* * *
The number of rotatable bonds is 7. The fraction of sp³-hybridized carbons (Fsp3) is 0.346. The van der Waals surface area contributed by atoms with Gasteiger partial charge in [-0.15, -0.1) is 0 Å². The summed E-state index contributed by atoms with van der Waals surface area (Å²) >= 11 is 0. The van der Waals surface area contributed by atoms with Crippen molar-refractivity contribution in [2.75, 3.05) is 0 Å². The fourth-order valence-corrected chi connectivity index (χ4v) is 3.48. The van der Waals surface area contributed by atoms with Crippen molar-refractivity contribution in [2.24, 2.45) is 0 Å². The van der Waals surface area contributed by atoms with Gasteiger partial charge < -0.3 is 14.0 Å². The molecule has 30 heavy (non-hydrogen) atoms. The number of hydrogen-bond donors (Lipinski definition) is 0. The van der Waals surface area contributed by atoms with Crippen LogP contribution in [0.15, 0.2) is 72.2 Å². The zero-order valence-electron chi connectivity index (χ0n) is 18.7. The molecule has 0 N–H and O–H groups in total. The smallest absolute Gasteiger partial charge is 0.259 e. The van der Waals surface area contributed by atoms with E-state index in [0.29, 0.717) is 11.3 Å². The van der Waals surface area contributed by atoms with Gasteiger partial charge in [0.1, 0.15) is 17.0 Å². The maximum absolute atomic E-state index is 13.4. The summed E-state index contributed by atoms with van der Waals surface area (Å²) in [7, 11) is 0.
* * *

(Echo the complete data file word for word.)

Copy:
The number of rotatable bonds is 7. The fraction of sp³-hybridized carbons (Fsp3) is 0.346. The van der Waals surface area contributed by atoms with Gasteiger partial charge in [-0.15, -0.1) is 0 Å². The summed E-state index contributed by atoms with van der Waals surface area (Å²) >= 11 is 0. The van der Waals surface area contributed by atoms with Crippen molar-refractivity contribution in [2.75, 3.05) is 0 Å². The fourth-order valence-corrected chi connectivity index (χ4v) is 3.48. The van der Waals surface area contributed by atoms with Crippen molar-refractivity contribution in [2.24, 2.45) is 0 Å². The van der Waals surface area contributed by atoms with Gasteiger partial charge < -0.3 is 14.0 Å². The molecule has 30 heavy (non-hydrogen) atoms. The number of hydrogen-bond donors (Lipinski definition) is 0. The van der Waals surface area contributed by atoms with Crippen LogP contribution in [0.15, 0.2) is 72.2 Å². The zero-order valence-electron chi connectivity index (χ0n) is 18.7. The molecule has 0 N–H and O–H groups in total. The smallest absolute Gasteiger partial charge is 0.259 e. The van der Waals surface area contributed by atoms with E-state index in [0.29, 0.717) is 11.3 Å². The van der Waals surface area contributed by atoms with Gasteiger partial charge in [0.1, 0.15) is 17.0 Å². The maximum absolute atomic E-state index is 13.4. The summed E-state index contributed by atoms with van der Waals surface area (Å²) in [7, 11) is 0.